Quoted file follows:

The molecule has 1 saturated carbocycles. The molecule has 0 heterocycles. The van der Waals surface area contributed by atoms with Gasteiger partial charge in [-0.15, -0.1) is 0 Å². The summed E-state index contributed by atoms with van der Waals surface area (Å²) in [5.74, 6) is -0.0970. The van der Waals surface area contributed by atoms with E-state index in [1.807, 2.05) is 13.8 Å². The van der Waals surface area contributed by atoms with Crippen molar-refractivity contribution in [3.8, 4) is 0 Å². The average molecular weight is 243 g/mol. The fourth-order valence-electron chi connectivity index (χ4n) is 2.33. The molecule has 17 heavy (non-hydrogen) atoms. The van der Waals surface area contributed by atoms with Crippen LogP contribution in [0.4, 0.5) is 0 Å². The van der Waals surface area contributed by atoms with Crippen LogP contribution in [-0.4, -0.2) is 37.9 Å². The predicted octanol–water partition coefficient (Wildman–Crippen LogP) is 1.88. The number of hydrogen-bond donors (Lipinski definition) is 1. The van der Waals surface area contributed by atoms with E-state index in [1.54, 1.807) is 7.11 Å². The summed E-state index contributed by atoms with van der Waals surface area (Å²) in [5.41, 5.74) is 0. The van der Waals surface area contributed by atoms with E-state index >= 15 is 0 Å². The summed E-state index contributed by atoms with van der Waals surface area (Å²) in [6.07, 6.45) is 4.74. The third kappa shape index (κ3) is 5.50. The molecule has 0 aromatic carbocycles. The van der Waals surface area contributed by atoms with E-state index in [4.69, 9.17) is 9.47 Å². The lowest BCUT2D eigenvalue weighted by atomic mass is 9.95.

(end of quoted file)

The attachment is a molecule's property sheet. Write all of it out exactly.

The molecule has 1 saturated carbocycles. The molecule has 0 heterocycles. The van der Waals surface area contributed by atoms with Gasteiger partial charge in [-0.15, -0.1) is 0 Å². The summed E-state index contributed by atoms with van der Waals surface area (Å²) in [5.74, 6) is -0.0970. The van der Waals surface area contributed by atoms with E-state index in [1.807, 2.05) is 13.8 Å². The van der Waals surface area contributed by atoms with Crippen molar-refractivity contribution in [3.8, 4) is 0 Å². The average molecular weight is 243 g/mol. The fourth-order valence-electron chi connectivity index (χ4n) is 2.33. The molecule has 17 heavy (non-hydrogen) atoms. The van der Waals surface area contributed by atoms with Crippen LogP contribution in [0.4, 0.5) is 0 Å². The van der Waals surface area contributed by atoms with Crippen LogP contribution in [-0.4, -0.2) is 37.9 Å². The predicted octanol–water partition coefficient (Wildman–Crippen LogP) is 1.88. The number of hydrogen-bond donors (Lipinski definition) is 1. The van der Waals surface area contributed by atoms with E-state index in [1.54, 1.807) is 7.11 Å². The summed E-state index contributed by atoms with van der Waals surface area (Å²) in [5.41, 5.74) is 0. The van der Waals surface area contributed by atoms with E-state index >= 15 is 0 Å². The summed E-state index contributed by atoms with van der Waals surface area (Å²) in [6.07, 6.45) is 4.74. The third kappa shape index (κ3) is 5.50. The molecule has 0 aromatic carbocycles. The van der Waals surface area contributed by atoms with E-state index in [4.69, 9.17) is 9.47 Å². The lowest BCUT2D eigenvalue weighted by atomic mass is 9.95.